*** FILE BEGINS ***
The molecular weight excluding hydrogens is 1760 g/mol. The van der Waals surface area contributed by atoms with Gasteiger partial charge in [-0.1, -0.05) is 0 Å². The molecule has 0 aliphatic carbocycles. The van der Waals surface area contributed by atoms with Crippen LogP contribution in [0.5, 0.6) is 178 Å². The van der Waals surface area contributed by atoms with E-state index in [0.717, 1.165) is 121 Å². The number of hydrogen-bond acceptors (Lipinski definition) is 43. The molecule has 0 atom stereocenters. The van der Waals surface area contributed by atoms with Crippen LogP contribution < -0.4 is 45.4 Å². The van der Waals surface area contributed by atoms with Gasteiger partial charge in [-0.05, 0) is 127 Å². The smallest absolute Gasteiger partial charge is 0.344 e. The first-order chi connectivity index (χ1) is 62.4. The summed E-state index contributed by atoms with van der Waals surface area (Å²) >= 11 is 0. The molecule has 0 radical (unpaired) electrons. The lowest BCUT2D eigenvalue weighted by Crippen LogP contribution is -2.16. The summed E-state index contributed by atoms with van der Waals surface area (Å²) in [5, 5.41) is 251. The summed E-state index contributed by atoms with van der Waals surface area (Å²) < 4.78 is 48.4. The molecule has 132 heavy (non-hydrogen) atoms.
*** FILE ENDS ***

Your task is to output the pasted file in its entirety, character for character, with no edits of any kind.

The molecular weight excluding hydrogens is 1760 g/mol. The van der Waals surface area contributed by atoms with Gasteiger partial charge in [-0.1, -0.05) is 0 Å². The molecule has 0 aliphatic carbocycles. The van der Waals surface area contributed by atoms with Crippen LogP contribution in [0.5, 0.6) is 178 Å². The van der Waals surface area contributed by atoms with E-state index in [0.717, 1.165) is 121 Å². The number of hydrogen-bond acceptors (Lipinski definition) is 43. The molecule has 0 atom stereocenters. The van der Waals surface area contributed by atoms with Crippen LogP contribution < -0.4 is 45.4 Å². The van der Waals surface area contributed by atoms with Gasteiger partial charge in [-0.05, 0) is 127 Å². The smallest absolute Gasteiger partial charge is 0.344 e. The first-order chi connectivity index (χ1) is 62.4. The summed E-state index contributed by atoms with van der Waals surface area (Å²) >= 11 is 0. The molecule has 0 radical (unpaired) electrons. The lowest BCUT2D eigenvalue weighted by Crippen LogP contribution is -2.16. The summed E-state index contributed by atoms with van der Waals surface area (Å²) in [5, 5.41) is 251. The summed E-state index contributed by atoms with van der Waals surface area (Å²) < 4.78 is 48.4. The molecule has 132 heavy (non-hydrogen) atoms.